If Meg thought comprehending her and Charles Wallace's differences was hard, understanding the people and planets of a universe she never knew existed outside Earth is even more difficult. The Mrs. W's communicate in ways of their own—Mrs. Who, for example, hasn't really mastered the human language, so she quotes often from great authors to get her point across. Indeed many of the characters—Meg, Mrs. Whatsit, Mr. Murry—incorporate Shakespeare, Scripture, and other famous works into their thoughts and words to best express their feelings.
But there is communication beyond the written and spoken word, which often fails (as seen best when Meg tries to explain light to animals that come from a sunless world). Meg can sometimes best tell Charles Wallace, Calvin, or her father that she loves them through a tender gesture or a warm embrace. Charles Wallace can somehow intuit the feelings of his mother, Meg, and Calvin without even being in the same room. Calvin's gift of communication, too, is intuitive and mental.
Yet just as Aunt Beast will never understand the human sense of sight, all three children learn through their journey that there are some things they can't understand, and they must come to terms with this. As a talented math student who uses shortcuts, Meg always wants an easy and quick final answer, but her experiences and the wise people in her life teach her that she can't always get it. When she reaches Camazotz, she finally realizes that an effortless understanding of the universe is not something one ought to want, because IT is bent on total understanding, total control, and this world of total understanding and control is evil and suffocating. Meg is able to defeat IT not through her own knowledge but through a love that is more profound than words.
Language and Knowing ThemeTracker
Language and Knowing Quotes in A Wrinkle in Time
How did Charles Wallace always know about her? How could he always tell? He never knew—or seemed to care—what Dennys or Sandy were thinking. It was his mother's mind, and Meg's that he probed with frightening accuracy.
"The tesseract—" Mrs. Murry whispered. "What did she mean? How could she have known?"
"…I'm a sport."
At that Charles Wallace grinned widely. "So ‘m I."
"I don't mean like in baseball," Calvin said.
"Neither do I."
"I mean like in biology," Calvin said suspiciously.
"A change in gene," Charles Wallace quoted, "resulting in the appearance in the offspring of a character which is not present in the parents but which is potentially transmissible to the its offspring."
"Lead on, moron," Calvin cried gaily. "I've never even seen your house, and I have the funniest feeling that for the first time in my life I'm going home!"
"But Charles Wallace doesn't look different from anybody else."
"No, Meg, but people are more than just the way they look. Charles Wallace's difference isn't physical. It's in essence."
"Should I change, too?" Mrs. Who asked. "Oh, but I've had fun in these clothes. But I'll have to admit Mrs. Whatsit is the best at it. Das Werk lobt den Meister. German. The work proves the craftsman. Shall I transform now, too?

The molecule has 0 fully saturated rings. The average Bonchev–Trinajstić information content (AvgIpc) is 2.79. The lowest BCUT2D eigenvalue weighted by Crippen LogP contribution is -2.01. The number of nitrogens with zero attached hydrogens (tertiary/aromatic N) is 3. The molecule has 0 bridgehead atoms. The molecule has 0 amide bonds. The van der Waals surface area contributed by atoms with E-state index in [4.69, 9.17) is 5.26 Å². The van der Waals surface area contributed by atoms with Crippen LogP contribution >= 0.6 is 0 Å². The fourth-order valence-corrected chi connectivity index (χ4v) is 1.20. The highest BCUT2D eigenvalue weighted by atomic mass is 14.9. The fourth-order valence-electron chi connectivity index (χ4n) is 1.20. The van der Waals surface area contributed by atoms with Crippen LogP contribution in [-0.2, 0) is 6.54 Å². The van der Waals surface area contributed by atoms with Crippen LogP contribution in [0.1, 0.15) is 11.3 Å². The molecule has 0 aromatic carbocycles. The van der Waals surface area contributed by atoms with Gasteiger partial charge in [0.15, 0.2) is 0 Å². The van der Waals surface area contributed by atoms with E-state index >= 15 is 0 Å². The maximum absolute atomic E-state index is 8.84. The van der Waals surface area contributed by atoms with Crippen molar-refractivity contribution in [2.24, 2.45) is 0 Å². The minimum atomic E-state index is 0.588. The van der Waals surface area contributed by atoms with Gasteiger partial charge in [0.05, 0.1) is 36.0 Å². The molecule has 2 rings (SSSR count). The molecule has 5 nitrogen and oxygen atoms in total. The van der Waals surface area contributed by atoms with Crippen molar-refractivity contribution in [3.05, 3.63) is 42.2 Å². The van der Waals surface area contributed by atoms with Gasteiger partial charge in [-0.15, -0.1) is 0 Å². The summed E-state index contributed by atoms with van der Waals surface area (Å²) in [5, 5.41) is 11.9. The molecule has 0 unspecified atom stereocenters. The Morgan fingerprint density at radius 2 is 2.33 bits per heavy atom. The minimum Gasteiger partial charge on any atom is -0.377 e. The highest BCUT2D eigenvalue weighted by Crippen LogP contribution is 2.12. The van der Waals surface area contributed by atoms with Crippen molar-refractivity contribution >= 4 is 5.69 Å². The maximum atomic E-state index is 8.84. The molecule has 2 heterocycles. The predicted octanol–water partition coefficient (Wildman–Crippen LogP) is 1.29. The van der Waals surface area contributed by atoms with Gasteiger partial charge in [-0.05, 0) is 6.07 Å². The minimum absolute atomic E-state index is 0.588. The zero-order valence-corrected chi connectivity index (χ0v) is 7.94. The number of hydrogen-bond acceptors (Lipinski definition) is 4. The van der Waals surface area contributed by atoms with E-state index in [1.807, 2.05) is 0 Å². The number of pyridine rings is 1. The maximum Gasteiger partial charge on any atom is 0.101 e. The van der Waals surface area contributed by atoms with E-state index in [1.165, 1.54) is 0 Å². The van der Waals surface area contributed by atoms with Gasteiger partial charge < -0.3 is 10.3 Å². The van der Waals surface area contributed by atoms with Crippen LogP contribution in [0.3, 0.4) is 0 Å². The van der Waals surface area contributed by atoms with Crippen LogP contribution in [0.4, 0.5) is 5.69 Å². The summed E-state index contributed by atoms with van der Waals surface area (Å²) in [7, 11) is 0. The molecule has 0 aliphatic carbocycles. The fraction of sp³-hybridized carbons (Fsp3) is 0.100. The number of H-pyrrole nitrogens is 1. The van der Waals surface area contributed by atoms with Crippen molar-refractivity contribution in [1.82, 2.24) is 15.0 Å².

"Listen, then," Mrs. Whatsit said. The resonant voice rose and the words seemed to be all around them so that Meg felt that she could almost reach out and touch them: "Sing unto the Lord a new song, and his praise from the end of the earth, ye that go down to the sea, and all that is therein..."
The Medium lost the delighted smile she had worn till then. "Oh, why must you make me look at unpleasant things when there are so many delightful ones to see?"
Again Mrs. Which's voice reverberated through the cave. "Therre will nno llonggerr bee sso many pplleasanntt thinggss too llookk att iff rressponssible ppeoplle ddo nnott ddoo ssomethingg abboutt thee unnppleasanntt oness."
"Who have our fighters been?" Calvin asked.
"Oh, you must know them, dear," Mrs. Whatsit said.
Mrs. Who's spectacles shone out at them triumphantly, "And the light shineth in darkness; and the darkness comprehended it not."
"Jesus!" Charles Wallace said. "Why of course, Jesus!"
"Of course!" Mrs. Whatsit said. "Go on, Charles, love. There were others. All your great artists. They've been lights for us to see by."
From somewhere Mrs. Who's glasses glimmered and they heard her voice. "Calvin," she said, "a hint. For you a hint. Listen well:
…For that he was a spirit too delicate
To act their earthy and abhorr'd commands,
Refusing their grand hests, they did confine him
By help of their most potent ministers,
And in their most unmitigable rage,
Into a cloven pine; within which rift
Imprisoned, he didst painfully remain….
Shakespeare. The Tempest."
Breathing quickly with excitement, Calvin continued to pin Charles Wallace with his stare. "You're like Ariel in the cloven pine, Charles. And I can let you out. Look at me, Charles. Come back to us."
"You don't even know where we are!" she cried out at her father. "We'll never see Mother or the twins again! We don't know where earth is!...What are you going to do!" She did not realize that she was as much in the power of the Black Thing as Charles Wallace.
"We were sent here for something. And we know that all things work together for good to them that love God, to them who are the called according to his purpose."
It was a music more tangible than form or sight…It seemed to travel with her, to sweep her aloft in the power of song, so that she was moving in glory among the stars, and for a moment she, too, felt that the words Darkness and Light had no meaning, and only this melody was real.
"Angels!" Calvin shouted suddenly from across the table. "Guardian angels!" There was a moment's silence, and he shouted again, his face tense with concentration, "Messengers! Messengers of God!"
"You mean you're comparing our lives to a sonnet? A strict form, but freedom within it?"
"Yes." Mrs. Whatsit said. "You're given the form, but you have to write the sonnet yourself. What you say is completely up to you."